so desires. In the present posture of the to have been made, it cannot be so used, pleadings it is impossible to grant the debecause it must be read in connection with

fendant any affirmative relief. other statements made by the deceased to

There must be a decree for the complain. the same witness, and which other state ant adjudging her to hold the balance of the ments, as seen, disclose no gift, but rather purchase money received upon the sale of an intention to retain control over his mon- the saloon property as trustee for the comey. Smith v. Burnet, 35 N. J. Eq. 314, was a case in which an executor claimed certain plainant as executor of the will of her hus. shares of stock by way of gift from his de- band, and requiring her to turn over those ceased testator; the proof adduced to sup- the Trenton Saving Fund Society to honor

moneys to him, and requiring the defendant port the claim was the testimony of a wit- the check of the defendant to be made in ness who had heard the deceased say that he had given the stock to the executor. Mr. pursuance of the decree. Justice Reed, speaking for the Court of Errors and Appeals, said, at page 324 of 35

(75 N. J. E. 20) N. J. Eq., that the word "give” is often MAYOR, ETC., OF CITY OF NEWARK v. used with other meaning than as evincing

ERIE R. 00. et al. an intent to confer the title in the thing delivered (giving instances in which the word (Court of Charcery of New Jersey. Dec. 4,

1908.) may be otherwise used); and he well says that this view, together with the difficulty 1. EQUITY ($_44*) — EXCLUSIVE JURISDICTION

-CONFLICTING EASEMENTS. of recalling or stating with accuracy all A case involving the rights of the parties in that was said, and how it was said, should case of conflicting easements is one of equitacause such a declaration to be closely scruti- ble, and not of legal, cognizance, and apper. nized before a title is passed solely upon tains to the exclusive, and not auxiliary or con.

current, jurisdiction of chancery. such evidence. The defendant did not dis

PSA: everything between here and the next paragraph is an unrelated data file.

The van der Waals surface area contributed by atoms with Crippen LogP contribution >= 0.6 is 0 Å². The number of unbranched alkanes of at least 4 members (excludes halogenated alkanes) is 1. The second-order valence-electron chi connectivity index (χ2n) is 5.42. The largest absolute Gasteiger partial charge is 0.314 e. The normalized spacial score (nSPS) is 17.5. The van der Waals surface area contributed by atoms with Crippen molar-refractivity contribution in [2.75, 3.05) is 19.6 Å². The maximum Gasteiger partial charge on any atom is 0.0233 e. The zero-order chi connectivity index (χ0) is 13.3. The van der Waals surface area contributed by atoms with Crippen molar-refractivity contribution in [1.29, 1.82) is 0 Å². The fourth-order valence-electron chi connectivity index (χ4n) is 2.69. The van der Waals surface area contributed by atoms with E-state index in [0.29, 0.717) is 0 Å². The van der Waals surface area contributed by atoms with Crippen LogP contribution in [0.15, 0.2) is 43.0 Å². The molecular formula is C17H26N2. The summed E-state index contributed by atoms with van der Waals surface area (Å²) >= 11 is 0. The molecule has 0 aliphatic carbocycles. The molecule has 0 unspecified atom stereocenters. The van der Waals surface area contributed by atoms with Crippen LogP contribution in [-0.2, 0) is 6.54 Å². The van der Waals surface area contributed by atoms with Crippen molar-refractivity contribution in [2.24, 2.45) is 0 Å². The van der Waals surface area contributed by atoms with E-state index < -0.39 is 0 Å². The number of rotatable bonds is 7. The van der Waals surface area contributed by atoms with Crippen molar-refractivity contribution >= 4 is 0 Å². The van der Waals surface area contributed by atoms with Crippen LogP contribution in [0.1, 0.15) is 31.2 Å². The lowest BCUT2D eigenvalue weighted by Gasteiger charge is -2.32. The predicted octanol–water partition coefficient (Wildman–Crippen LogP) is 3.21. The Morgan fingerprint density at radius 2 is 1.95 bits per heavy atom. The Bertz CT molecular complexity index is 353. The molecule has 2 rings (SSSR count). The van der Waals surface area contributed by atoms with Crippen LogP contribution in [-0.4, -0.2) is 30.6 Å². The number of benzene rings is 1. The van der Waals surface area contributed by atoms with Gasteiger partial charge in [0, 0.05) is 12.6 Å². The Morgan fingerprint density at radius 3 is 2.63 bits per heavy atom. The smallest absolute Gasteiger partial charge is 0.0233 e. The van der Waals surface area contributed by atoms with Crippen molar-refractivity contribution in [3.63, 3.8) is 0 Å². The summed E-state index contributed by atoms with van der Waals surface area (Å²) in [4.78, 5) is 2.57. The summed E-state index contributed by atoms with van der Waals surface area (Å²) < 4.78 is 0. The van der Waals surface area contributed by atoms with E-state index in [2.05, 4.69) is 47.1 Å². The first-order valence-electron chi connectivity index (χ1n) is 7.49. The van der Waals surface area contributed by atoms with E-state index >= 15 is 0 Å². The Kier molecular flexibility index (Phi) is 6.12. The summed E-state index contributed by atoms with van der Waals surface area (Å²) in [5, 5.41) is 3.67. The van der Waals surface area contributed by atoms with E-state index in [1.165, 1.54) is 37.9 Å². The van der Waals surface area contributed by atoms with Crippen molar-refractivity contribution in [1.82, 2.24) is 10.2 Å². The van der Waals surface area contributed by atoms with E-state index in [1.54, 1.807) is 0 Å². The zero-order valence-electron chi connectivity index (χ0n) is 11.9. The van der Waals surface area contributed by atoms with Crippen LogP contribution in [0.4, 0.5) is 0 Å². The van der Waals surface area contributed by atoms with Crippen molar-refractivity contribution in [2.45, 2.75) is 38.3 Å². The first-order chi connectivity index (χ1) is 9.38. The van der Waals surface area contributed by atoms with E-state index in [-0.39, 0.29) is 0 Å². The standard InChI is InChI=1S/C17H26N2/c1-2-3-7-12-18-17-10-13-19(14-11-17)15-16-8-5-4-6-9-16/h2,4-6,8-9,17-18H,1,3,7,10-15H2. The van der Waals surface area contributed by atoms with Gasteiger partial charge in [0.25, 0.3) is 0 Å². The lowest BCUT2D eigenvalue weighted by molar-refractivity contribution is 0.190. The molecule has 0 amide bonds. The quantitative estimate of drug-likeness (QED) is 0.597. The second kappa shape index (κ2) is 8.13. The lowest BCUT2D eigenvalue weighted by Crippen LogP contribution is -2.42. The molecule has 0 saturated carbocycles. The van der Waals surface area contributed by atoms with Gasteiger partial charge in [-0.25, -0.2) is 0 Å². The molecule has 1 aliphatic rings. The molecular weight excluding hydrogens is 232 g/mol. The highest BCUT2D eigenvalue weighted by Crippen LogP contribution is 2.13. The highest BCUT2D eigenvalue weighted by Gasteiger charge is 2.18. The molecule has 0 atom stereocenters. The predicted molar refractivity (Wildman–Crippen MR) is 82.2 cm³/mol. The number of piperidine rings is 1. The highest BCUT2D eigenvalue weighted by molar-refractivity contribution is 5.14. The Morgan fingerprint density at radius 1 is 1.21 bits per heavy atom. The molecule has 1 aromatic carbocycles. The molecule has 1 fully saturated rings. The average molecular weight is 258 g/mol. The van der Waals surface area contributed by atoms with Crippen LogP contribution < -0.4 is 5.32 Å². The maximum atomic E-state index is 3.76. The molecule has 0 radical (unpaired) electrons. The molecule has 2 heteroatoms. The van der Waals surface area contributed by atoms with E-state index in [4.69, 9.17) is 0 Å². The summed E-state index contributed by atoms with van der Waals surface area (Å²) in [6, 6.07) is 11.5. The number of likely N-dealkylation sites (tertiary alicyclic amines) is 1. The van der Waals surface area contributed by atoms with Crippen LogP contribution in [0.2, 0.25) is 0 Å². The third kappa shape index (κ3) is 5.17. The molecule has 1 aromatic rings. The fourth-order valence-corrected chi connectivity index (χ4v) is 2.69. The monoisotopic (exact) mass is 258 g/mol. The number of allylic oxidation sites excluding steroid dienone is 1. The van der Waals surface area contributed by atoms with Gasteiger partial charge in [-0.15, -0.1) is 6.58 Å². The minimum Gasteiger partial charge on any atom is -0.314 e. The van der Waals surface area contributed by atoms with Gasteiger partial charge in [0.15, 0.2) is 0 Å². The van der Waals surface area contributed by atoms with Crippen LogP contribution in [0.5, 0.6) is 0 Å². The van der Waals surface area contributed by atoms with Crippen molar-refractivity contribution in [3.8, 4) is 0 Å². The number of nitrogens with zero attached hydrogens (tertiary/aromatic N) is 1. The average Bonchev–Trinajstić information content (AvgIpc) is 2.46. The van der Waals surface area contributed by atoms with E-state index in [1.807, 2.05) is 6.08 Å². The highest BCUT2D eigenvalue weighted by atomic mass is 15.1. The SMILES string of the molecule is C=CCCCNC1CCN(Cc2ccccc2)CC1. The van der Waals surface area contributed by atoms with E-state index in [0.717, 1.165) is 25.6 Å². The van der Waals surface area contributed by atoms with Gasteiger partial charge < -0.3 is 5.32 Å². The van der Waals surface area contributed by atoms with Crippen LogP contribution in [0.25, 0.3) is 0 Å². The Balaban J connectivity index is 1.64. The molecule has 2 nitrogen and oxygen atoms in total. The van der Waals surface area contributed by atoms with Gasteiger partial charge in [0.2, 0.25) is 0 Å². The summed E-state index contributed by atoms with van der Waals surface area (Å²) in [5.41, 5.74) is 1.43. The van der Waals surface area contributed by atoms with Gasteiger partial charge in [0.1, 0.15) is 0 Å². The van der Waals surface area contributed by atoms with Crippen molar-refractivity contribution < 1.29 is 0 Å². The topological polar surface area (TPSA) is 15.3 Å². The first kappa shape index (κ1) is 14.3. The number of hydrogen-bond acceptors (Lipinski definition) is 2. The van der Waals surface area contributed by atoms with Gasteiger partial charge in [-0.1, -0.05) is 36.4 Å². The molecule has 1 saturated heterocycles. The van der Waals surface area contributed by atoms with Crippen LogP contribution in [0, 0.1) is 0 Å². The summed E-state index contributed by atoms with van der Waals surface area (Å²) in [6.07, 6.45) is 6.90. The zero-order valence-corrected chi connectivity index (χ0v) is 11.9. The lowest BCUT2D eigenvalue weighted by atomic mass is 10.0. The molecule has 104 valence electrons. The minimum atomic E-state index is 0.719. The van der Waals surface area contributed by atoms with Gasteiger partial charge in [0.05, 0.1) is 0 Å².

(Ed. Note.---For other cases, see Equity, Cent. charge the burden which the law casts upon Dig. $8 141-145; Dec. Dig. § 44.*]

way in


CROSSINGS-LIMITATIONS. The case of the rights of two tenants in Tracks cannot be built over a street, or uscommon of an easement is one of equitable cog- ed thereon for the convenience of factory or nizance, and equity may use any remeds appro- yard or station purposes, and thus injuriously priate to the circumstances, either preventive affect the public traffic over the highway. or mandatory, adequate to promote and secure [Ed. Note.-For other cases, see Railroads, the joint user in such a way as the law requires Cent. Dig. 88 260, 264; Dec. Dig. § 93.*] in view of the particular situation.

11. RAILROADS (8 93*) RIGHTS AT GRADE (Ed. Note.-For other cases, see Easements,

CROSSINGS-LIMITATIONS. Cent. Dig. $8 131, 134-137; Dec. Dig. $ 61.*]

The right of a railroad over a highway is 3. EASEMENTS (8 61*)—RIGHTS OF TENANTS IN a right of passage, with its reasonable incidents, COMMON-TEST OF EQUITY JURISDICTION. and nothing more.

The test of equity jurisdiction in a case [Ed. Note.-For other cases, see Railroads, affecting the rights of tenants in common of an Cent. Dig. $ 264; Dec. Dig. $ 93.*] easement is the existence of actual conflict;

GRADE CROSSINGSand if there is no conflict, there is no juris. 12. RAILROADS_(8_99*) diction.


DENCE. [Ed. Note.-For other cases, see Fasements,

Evidence held not to show that a railroad Cent. Dig. $$ 131, 134-137; Dec. Dig. $ 61.*]